I sat in the front row, black veil over my face. The cedar box containing the remnants of fifty-three years of marriage sat in front of me. I had thought about this day often and wondered how I would feel. It’s like I always knew he’d go first.
The epitome of propriety, I dressed in black. No one knew my undergarments were red. He kept his secrets; this would be mine. I bowed my head as well-meaning mourners offered their condolences. “God rest his soul,” I shook my head and muttered to each one; the words sounding hollow even to my own ears.
I always wondered how I’d feel when his lies were silenced. Now I knew. Mostly, I felt relieved. Dare I admit, happy. I satisfied my vow before God. His ways turned my heart bitter, but I stayed until the glorious day death parted us and unshackled my soul.
The preacher read his blessing and I heard choked sobs behind me. I doubted the words of a pious man would be enough to spare him his destiny. I dabbed my eyes with a tissue and balled it up in my fist to hide the fact it remained dry.
His mistress then spoke of her admiration for my husband’s character and his 23 years in Congress. Her red-rimmed eyes and strained voice betrayed feelings deeper than admiration. I shed my tears long ago. Let her cry for him now.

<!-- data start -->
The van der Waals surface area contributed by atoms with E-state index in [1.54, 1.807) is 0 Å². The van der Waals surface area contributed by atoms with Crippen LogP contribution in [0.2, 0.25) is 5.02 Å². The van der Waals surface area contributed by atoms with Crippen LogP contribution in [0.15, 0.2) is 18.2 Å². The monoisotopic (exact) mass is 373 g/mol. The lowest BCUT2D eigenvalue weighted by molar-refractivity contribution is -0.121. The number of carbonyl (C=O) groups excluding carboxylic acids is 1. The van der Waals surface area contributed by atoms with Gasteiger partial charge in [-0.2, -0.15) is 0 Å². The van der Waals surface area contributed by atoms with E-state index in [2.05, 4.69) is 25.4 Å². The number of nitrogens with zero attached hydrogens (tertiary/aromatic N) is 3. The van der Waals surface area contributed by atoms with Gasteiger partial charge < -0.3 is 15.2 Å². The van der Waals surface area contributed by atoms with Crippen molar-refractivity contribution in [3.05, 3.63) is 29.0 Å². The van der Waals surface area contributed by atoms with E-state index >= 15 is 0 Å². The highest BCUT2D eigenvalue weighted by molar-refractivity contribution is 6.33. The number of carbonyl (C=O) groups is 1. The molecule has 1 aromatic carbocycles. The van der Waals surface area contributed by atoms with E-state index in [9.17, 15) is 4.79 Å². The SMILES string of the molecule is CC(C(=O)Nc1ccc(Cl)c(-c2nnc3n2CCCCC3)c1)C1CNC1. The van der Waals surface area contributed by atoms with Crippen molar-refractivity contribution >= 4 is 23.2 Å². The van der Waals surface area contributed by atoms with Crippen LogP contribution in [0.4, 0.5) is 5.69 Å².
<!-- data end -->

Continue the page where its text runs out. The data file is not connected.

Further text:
I stole a glance at my watch. Soon, the curtain would fall on my final performance as the loving, obedient wife.
Forty-eight minutes until my first tango lesson.
HOLLOW (adjective): lacking in real value, sincerity, or substance : false,meaningless <hollow promises> <a victory over a weakling is hollow and without triumph — Ernest Beaglehole>
If you’d like to write your own response to the challenge, check out Trifecta’s site by clicking on the tricycle picture for complete instructions.